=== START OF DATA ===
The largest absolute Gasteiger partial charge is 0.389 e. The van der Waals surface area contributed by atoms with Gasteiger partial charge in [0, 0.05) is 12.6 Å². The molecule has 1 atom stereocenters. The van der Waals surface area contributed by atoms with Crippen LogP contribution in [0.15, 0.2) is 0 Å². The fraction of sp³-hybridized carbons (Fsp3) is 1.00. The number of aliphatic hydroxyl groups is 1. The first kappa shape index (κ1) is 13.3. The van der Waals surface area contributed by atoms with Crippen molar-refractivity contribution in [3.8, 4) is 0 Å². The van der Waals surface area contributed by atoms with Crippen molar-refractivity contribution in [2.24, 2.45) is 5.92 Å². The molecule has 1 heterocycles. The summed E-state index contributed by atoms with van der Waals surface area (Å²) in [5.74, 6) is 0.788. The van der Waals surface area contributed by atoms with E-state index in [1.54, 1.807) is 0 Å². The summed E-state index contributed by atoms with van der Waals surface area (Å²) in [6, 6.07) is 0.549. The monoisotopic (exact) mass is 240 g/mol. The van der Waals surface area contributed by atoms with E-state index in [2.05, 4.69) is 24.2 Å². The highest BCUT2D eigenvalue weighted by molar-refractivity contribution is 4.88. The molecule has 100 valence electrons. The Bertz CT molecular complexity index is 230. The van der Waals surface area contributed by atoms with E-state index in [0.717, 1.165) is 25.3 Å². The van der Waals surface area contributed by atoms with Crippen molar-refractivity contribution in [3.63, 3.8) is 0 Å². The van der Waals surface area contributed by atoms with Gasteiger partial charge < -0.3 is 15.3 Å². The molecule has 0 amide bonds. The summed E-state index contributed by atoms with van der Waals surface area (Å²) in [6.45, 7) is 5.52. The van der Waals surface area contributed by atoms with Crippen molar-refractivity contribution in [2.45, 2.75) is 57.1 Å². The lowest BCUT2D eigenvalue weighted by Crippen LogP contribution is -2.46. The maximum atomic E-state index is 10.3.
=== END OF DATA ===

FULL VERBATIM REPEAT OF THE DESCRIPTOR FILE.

The largest absolute Gasteiger partial charge is 0.389 e. The van der Waals surface area contributed by atoms with Gasteiger partial charge in [0, 0.05) is 12.6 Å². The molecule has 1 atom stereocenters. The van der Waals surface area contributed by atoms with Crippen LogP contribution in [0.15, 0.2) is 0 Å². The fraction of sp³-hybridized carbons (Fsp3) is 1.00. The number of aliphatic hydroxyl groups is 1. The first kappa shape index (κ1) is 13.3. The van der Waals surface area contributed by atoms with Crippen molar-refractivity contribution in [3.8, 4) is 0 Å². The van der Waals surface area contributed by atoms with Crippen molar-refractivity contribution in [2.24, 2.45) is 5.92 Å². The molecule has 1 heterocycles. The summed E-state index contributed by atoms with van der Waals surface area (Å²) in [5.74, 6) is 0.788. The van der Waals surface area contributed by atoms with E-state index in [1.54, 1.807) is 0 Å². The summed E-state index contributed by atoms with van der Waals surface area (Å²) in [6, 6.07) is 0.549. The monoisotopic (exact) mass is 240 g/mol. The van der Waals surface area contributed by atoms with E-state index in [2.05, 4.69) is 24.2 Å². The highest BCUT2D eigenvalue weighted by molar-refractivity contribution is 4.88. The molecule has 100 valence electrons. The Bertz CT molecular complexity index is 230. The van der Waals surface area contributed by atoms with E-state index in [0.717, 1.165) is 25.3 Å². The van der Waals surface area contributed by atoms with Crippen molar-refractivity contribution in [3.63, 3.8) is 0 Å². The van der Waals surface area contributed by atoms with Gasteiger partial charge < -0.3 is 15.3 Å². The molecule has 0 amide bonds. The summed E-state index contributed by atoms with van der Waals surface area (Å²) in [6.45, 7) is 5.52. The van der Waals surface area contributed by atoms with Crippen molar-refractivity contribution in [2.45, 2.75) is 57.1 Å². The lowest BCUT2D eigenvalue weighted by Crippen LogP contribution is -2.46. The maximum atomic E-state index is 10.3.